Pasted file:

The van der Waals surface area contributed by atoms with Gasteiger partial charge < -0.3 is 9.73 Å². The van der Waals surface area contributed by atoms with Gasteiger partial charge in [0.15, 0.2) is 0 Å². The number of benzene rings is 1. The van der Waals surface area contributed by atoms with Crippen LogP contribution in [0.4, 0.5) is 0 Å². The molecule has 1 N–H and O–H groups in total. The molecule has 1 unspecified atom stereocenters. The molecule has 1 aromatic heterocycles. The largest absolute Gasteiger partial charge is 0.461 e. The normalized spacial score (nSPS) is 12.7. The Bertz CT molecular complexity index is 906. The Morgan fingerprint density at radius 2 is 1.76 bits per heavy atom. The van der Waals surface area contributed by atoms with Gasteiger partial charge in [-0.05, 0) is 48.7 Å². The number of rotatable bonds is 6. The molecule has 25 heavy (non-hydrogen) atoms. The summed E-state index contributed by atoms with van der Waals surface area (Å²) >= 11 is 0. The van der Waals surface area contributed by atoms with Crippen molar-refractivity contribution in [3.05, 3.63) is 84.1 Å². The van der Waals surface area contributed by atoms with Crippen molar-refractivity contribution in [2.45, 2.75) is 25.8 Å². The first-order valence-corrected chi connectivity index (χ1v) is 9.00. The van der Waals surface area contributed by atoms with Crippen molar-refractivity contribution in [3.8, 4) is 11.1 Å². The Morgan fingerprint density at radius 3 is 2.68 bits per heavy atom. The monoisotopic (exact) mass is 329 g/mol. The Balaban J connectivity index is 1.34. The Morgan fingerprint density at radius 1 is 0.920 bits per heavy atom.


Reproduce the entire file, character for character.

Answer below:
The van der Waals surface area contributed by atoms with Gasteiger partial charge < -0.3 is 9.73 Å². The van der Waals surface area contributed by atoms with Gasteiger partial charge in [0.15, 0.2) is 0 Å². The number of benzene rings is 1. The van der Waals surface area contributed by atoms with Crippen LogP contribution in [0.4, 0.5) is 0 Å². The molecule has 1 N–H and O–H groups in total. The molecule has 1 unspecified atom stereocenters. The molecule has 1 aromatic heterocycles. The largest absolute Gasteiger partial charge is 0.461 e. The normalized spacial score (nSPS) is 12.7. The Bertz CT molecular complexity index is 906. The Morgan fingerprint density at radius 2 is 1.76 bits per heavy atom. The van der Waals surface area contributed by atoms with Gasteiger partial charge in [-0.05, 0) is 48.7 Å². The number of rotatable bonds is 6. The molecule has 25 heavy (non-hydrogen) atoms. The summed E-state index contributed by atoms with van der Waals surface area (Å²) >= 11 is 0. The van der Waals surface area contributed by atoms with Crippen molar-refractivity contribution in [3.05, 3.63) is 84.1 Å². The van der Waals surface area contributed by atoms with Crippen molar-refractivity contribution in [2.45, 2.75) is 25.8 Å². The first-order valence-corrected chi connectivity index (χ1v) is 9.00. The van der Waals surface area contributed by atoms with Crippen molar-refractivity contribution in [3.8, 4) is 11.1 Å². The Morgan fingerprint density at radius 3 is 2.68 bits per heavy atom. The monoisotopic (exact) mass is 329 g/mol. The Balaban J connectivity index is 1.34. The Morgan fingerprint density at radius 1 is 0.920 bits per heavy atom.